|“||Maybe Far Away, And Maybe Real Nearby, He May Be Pouring Her Coffee, She May Be Straightening His Tie...||”|
–Another, ultimately happier orphan
Lucy's Parents are referenced little and are hardly seen at all. Despite being the parents of the series' main protagonist, the facts known about them reveal more about the series' shortcomings than about the characters themselves.
According to Lucy/Kaede, her parents abandoned her in a forest somewhere in Kamakura, naked and exposed to die, when she was only an infant. Found by authorities, she was turned over to the local orphanage. From an early age, both the staff and the other children treated the young horned girl with contempt, dismissal, isolation and outright abuse. How it is Lucy came to know of this account was never revealed. It is equally possible that she asked when she was old enough to understand, or that someone at the orphanage learned of this and wished to taunt her with such harsh knowledge. In the anime, Tomoo explicitly tells her he heard she was found all alone in a field, meaning her origins were made known to the children, presumably by the staff. Though Lucy states she "no longer wishes to kill them," she otherwise doesn't express an interest in finding her parents for an answer, an apology, or revenge. Possibly indicative is that she does not leave the Kamakura area for the five years after she murdered Kouta's family, perhaps in the distant hope, for whatever reason, she might encounter her parents or someone that knew them. In any event, it remains unknown. Another question is who named her "Kaede," considering her abandonment in the forest as an infant. Unless left along with her birth certificate on her person bearing the name, "Kaede" is possibly a name assigned to her by the staff of the orphanage.
Absolutely nothing is known of the economic status of Lucy's parents, though the choice to leave her to die in such a state might indicate relative poverty and a lack of education. There is also the notion that Lucy was born out of wedlock to very young or otherwise unmarried parents, making disposing of her already an option in their minds, even absent her horns. Another implication draws from the fact that Lucy's birth did not draw any attention, as birth oddities often do, meaning perhaps she was not born in a hospital. But this is empirical speculation, as the fact is very lately revealed in the series and only adds slightly more information to her hazy beginnings. All that's known is regardless of their economic situation, Lucy's mother wanted to keep the child, but the father did not.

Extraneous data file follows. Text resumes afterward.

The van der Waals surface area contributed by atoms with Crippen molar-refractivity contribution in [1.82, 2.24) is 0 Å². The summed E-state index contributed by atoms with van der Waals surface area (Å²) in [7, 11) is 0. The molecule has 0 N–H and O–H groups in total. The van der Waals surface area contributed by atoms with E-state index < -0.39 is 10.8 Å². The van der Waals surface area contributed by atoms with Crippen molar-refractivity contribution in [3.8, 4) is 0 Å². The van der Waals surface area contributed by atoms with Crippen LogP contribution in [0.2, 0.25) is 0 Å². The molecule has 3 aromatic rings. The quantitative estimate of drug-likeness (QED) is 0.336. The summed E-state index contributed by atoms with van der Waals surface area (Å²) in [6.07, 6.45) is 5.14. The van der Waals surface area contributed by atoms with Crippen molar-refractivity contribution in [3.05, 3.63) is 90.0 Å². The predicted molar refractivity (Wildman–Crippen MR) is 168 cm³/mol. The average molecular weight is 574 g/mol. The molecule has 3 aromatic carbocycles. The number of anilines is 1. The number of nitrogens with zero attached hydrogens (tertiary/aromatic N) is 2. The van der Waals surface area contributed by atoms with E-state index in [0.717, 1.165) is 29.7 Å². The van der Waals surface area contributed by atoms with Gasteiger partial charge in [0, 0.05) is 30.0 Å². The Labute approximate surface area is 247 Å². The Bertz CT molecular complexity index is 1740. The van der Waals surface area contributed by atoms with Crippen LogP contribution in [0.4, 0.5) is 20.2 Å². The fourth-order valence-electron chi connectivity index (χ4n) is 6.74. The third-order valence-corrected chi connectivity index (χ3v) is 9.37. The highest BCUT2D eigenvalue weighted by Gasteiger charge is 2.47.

The storyline of Chief Kakuzawa and his plans came to an end after his forces recaptured Lucy, and brought her to the underground grotto beneath the Diclonius Research Institute. His intent was to convince her to join with him as Humanity fell to the Diclonius, of which the Chief believed he and his family were members. To this end, he presented to her a young boy, a rare (and the only one in the series, either version) male Diclonius. He revealed to Lucy that this boy was her half-brother, born when Chief Kakuzawa captured, imprisoned and raped Lucy's long-lost mother, whose reproductive system was the only one besides her own capable of birthing Diclonius who were not sterile. For a variety of reasons, Lucy rejects this talk of an alliance, killing both Kakuzawa and her half-brother before departing the sinking island to find Kouta.
It is in the details of Chief Kakuzawa's account that we learn some things and gain more questions as well. He tells Lucy that only her father wished to dispose of her. Her mother loved her and once she learned what the father had done, began a years-long search that only ended when she was found and captured by the Chief. Notably, Lucy only has the briefest of reactions to this news. While she does make positive choices at the very end of the series, Lucy perhaps felt that the knowledge of her mother's love came too late to change things. Possibly it also strengthened her desire to see those she cared about once more, leading to her complete rejection of Kakuzawa's schemes.